To make it easy to understand where Mode Studio ends and Mode Business begins, we focused on telling a simple story about each product. While we worked through our other questions, we looked for narratives to guide each product. As they emerged—Mode Studio for individual work, and Mode Business for teams—we favored decisions that helped us strengthen those stories over things that confused them.
Finding the right balance
Our Rubik's cube analogy breaks down in a critical way: there's no perfect solution where all the sides line up.
To tell a great story about two products, you might need to build against the existing product. To reach a larger market, you might need to accept more potential cannibalization. To deliver a product quickly, you may have to leave some features out that you wanted to include.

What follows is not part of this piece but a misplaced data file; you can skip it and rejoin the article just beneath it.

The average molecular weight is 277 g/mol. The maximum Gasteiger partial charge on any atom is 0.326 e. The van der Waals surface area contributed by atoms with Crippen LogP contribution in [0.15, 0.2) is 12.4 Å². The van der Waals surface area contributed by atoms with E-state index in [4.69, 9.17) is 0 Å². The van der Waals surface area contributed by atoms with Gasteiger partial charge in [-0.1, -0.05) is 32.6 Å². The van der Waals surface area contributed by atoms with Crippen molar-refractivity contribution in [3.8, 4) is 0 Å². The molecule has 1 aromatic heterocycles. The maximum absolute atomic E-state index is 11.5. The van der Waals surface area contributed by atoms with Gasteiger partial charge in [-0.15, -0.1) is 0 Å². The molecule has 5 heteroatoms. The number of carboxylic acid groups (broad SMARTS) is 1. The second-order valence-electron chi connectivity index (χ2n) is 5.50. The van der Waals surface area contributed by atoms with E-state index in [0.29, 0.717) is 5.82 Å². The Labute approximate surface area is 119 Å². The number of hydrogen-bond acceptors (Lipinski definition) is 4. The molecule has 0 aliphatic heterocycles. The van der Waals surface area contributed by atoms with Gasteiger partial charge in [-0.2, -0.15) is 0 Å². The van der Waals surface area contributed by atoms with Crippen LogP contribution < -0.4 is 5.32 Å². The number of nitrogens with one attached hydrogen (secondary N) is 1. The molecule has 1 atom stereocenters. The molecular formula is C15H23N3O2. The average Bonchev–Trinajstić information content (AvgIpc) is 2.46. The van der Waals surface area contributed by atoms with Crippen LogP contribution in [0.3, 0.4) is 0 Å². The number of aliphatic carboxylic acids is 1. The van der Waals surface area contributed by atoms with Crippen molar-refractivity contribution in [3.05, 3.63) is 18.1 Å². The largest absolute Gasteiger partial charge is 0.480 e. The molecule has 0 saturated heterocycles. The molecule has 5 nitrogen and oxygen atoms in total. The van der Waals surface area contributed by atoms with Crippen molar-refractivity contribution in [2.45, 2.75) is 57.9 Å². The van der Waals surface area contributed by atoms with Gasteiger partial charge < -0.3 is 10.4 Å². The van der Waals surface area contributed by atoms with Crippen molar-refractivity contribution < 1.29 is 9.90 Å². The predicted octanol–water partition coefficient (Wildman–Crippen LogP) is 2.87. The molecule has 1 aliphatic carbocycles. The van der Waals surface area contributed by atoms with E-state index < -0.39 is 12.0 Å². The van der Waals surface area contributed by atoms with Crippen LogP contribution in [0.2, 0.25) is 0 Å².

For us, these tradeoffs were well worth it in the end. Over the last five years, we've talked to thousands of analysts who were frustrated with the tools they were given. They were frustrated with the fact that companies often make decisions on their behalf that barely solve any of their problems. An imperfect solution to our freemium challenge was well worth progress toward solving that puzzle, the one that matters to us most.
We hope this peek into our process will be a helpful resource for those of you considering how to build your own freemium model. If you've built a freemium version of your product, we'd love to hear how you did it and how your approach compared or differed-- tweet at us at @modeanalytics or email us email@example.com. We love hearing from you!